My wife left me and my house almost a year ago.
When people left my life in the past, I used to internalize it to the point where I had convinced myself it was because of me and solely because of me. I remember in college, my roommate sophomore year wanted to room with someone else and my first reaction was how it was going to look – me having a room all to myself in the dorm. (Little did I realize how much I would grow to cherish alone time, but hey, I was 18.)
It is embarrassing to admit that someone chose to leave you – whether it is a friend, employer or in my case, my wife. She got to leave our house and literally start over – to the extent someone can – new house, new furniture, new location – not a single immediate reminder of our lives together. Meanwhile, everywhere I looked was a reminder of the life that used to be – from our bedroom furniture, through the pictures on the wall to the spot certain foods were selected to sit in our refrigerator.
Things are far from finalized and in the meantime, I had promised my kids to stay in the house. I would love to sell this one, all the furniture, wall hangings etc and just “start” over but between living in flux right now, saving for my daughter’s Bat Mitzvah, a summer vacation and ridiculous legal fees, that is not going to happen.
More importantly, I felt (and heard from my kids) that staying put was one less change that they would have to deal with and I know inherently that they are comfortable here. That being said, it has been a struggle for me personally to feel like I can make it my own in some way. Besides removing some cheap artwork from the walls and reorganizing some closet and drawer space, the place looks largely as it has in the past. While eager to eventually make it feel like my own, I realize that my attachment to the “things” that occupy space is largely in my head. I can choose my thoughts which inform these attachments.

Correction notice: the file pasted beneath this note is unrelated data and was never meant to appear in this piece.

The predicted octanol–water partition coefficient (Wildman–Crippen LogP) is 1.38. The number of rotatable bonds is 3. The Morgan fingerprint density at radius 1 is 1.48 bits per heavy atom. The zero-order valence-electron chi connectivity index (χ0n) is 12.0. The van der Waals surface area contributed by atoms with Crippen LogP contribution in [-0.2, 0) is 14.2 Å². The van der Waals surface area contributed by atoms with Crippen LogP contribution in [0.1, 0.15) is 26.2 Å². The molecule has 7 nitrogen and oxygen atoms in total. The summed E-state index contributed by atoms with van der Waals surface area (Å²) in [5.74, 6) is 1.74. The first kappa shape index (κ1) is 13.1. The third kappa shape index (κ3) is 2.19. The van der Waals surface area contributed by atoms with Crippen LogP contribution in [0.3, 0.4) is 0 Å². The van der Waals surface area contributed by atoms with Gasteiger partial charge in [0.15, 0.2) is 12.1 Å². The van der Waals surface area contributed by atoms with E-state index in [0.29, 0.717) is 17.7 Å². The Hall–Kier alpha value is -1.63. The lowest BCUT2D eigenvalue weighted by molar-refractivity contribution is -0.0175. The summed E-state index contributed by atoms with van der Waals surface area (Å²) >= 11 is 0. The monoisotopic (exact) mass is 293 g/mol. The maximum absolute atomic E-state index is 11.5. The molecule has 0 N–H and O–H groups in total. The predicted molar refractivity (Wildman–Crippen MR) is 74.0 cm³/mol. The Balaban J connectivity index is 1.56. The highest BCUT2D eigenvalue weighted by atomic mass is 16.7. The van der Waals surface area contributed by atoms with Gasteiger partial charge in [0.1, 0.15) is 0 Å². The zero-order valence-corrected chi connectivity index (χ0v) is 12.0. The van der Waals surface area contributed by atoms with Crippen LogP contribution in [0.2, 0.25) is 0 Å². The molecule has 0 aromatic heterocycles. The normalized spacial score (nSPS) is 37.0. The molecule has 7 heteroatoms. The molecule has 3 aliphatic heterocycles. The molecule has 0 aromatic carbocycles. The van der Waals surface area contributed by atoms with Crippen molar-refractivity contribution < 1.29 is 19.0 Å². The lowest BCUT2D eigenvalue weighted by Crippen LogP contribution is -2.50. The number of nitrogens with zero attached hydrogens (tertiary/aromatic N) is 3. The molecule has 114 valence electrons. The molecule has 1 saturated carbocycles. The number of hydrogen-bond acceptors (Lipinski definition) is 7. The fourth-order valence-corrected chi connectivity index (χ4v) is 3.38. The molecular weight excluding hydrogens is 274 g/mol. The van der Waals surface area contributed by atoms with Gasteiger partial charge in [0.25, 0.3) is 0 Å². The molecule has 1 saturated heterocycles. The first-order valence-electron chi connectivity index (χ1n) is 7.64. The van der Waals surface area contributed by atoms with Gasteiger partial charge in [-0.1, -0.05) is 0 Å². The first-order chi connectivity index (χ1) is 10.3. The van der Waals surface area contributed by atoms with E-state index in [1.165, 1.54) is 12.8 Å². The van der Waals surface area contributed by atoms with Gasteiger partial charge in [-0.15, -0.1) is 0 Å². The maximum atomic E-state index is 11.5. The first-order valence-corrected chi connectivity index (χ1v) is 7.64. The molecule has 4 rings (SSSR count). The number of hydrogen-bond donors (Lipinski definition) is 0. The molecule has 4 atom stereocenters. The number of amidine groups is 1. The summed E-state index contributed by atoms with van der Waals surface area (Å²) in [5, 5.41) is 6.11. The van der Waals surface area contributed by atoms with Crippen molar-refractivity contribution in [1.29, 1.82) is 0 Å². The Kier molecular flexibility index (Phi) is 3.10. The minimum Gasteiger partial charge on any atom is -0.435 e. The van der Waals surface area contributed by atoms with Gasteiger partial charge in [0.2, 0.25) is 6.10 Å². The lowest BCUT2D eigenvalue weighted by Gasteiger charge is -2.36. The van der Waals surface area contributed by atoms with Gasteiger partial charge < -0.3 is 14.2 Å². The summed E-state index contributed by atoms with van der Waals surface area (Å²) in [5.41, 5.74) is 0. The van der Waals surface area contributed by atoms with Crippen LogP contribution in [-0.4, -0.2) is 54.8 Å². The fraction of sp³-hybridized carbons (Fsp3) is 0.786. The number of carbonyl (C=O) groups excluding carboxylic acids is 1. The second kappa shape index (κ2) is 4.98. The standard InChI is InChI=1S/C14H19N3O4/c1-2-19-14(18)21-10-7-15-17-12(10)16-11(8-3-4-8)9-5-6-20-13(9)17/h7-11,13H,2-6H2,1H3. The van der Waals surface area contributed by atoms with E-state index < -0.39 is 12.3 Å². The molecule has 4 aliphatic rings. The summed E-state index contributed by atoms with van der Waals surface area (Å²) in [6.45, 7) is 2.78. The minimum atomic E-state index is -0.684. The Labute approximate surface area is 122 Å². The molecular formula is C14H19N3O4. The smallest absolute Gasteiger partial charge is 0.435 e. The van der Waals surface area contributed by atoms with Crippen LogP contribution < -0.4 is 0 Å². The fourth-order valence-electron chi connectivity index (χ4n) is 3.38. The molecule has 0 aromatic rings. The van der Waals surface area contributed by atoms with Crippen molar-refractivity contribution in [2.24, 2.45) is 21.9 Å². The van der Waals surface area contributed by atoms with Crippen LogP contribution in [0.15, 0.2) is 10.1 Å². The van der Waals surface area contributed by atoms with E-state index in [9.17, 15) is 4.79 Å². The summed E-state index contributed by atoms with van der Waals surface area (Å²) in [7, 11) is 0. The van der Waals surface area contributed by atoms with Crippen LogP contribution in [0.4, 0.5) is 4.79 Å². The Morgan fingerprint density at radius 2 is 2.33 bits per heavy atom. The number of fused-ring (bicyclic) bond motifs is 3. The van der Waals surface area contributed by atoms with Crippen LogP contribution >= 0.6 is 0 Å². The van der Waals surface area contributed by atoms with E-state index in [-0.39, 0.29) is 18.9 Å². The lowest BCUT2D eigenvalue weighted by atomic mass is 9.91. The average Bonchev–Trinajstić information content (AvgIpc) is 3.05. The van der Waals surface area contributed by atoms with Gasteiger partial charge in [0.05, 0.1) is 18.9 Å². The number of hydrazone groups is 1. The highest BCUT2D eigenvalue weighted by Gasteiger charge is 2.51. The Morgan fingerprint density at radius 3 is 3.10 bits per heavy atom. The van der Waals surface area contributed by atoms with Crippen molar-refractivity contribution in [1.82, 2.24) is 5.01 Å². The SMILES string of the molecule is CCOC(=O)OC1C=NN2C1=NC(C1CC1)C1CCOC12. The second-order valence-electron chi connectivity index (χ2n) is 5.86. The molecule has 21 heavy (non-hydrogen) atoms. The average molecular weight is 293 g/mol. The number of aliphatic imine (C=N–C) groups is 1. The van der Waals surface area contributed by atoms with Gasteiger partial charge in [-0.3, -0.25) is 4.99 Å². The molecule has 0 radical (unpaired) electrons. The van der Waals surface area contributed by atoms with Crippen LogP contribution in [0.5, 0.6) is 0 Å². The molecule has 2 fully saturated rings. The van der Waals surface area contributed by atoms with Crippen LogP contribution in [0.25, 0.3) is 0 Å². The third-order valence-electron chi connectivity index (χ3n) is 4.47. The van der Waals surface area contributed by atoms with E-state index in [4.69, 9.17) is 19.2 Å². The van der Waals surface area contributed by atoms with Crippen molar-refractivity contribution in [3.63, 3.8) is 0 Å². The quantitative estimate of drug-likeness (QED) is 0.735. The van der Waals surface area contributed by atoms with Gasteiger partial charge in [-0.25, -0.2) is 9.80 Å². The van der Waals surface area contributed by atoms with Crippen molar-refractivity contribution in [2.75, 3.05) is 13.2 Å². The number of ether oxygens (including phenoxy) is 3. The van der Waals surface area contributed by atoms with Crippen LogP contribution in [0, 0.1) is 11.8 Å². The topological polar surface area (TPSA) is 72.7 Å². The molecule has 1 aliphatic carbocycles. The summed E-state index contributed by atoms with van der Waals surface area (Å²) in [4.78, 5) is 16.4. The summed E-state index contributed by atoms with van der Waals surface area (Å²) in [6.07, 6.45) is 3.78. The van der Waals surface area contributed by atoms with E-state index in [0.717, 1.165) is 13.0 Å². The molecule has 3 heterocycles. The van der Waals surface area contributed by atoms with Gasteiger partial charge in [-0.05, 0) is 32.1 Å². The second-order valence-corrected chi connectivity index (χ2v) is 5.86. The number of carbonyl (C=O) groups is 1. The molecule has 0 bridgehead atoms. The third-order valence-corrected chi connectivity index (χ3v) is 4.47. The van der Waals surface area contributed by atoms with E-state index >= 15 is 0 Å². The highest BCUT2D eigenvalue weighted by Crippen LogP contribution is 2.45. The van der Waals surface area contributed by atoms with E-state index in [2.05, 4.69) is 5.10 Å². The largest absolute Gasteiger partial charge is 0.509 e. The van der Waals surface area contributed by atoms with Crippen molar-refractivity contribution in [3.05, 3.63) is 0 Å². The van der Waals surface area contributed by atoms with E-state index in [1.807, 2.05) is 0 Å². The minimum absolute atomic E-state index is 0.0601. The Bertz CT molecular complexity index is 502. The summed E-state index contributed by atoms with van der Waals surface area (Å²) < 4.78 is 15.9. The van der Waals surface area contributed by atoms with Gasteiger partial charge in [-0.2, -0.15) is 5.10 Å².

Let me explain. For almost a year, I sat at the same seat at the kitchen table – 4 neatly placed placemats for the 3 of us to eat our dinner with – the 4th as a noticeable absence, yet interestingly enough, a sense of ease for my kids that it is still at the end of the table where it always was.
Today, I decided to sit in that spot to do my writing and my work. It doesn’t have to be “her” seat or anyone’s seat. In fact, when we have friends or family over, which is quite often, we end up sitting in different seats than our own anyway. In addition, as I look out the window, it has given me a different view than the one I am used to.
Our attachments to things are largely about the memories and perspectives that we bring to them. While our memories are embedded, we can bring new perspective to these things and that is a good thing. You may have heard the familiar mantra of “change your attitude, change your life”, which, for me at least, is much easier said than done. Perhaps, attaching a new perspective to a familiar object is the first step.
What attachment do you have that may be holding you back?
Until next time,
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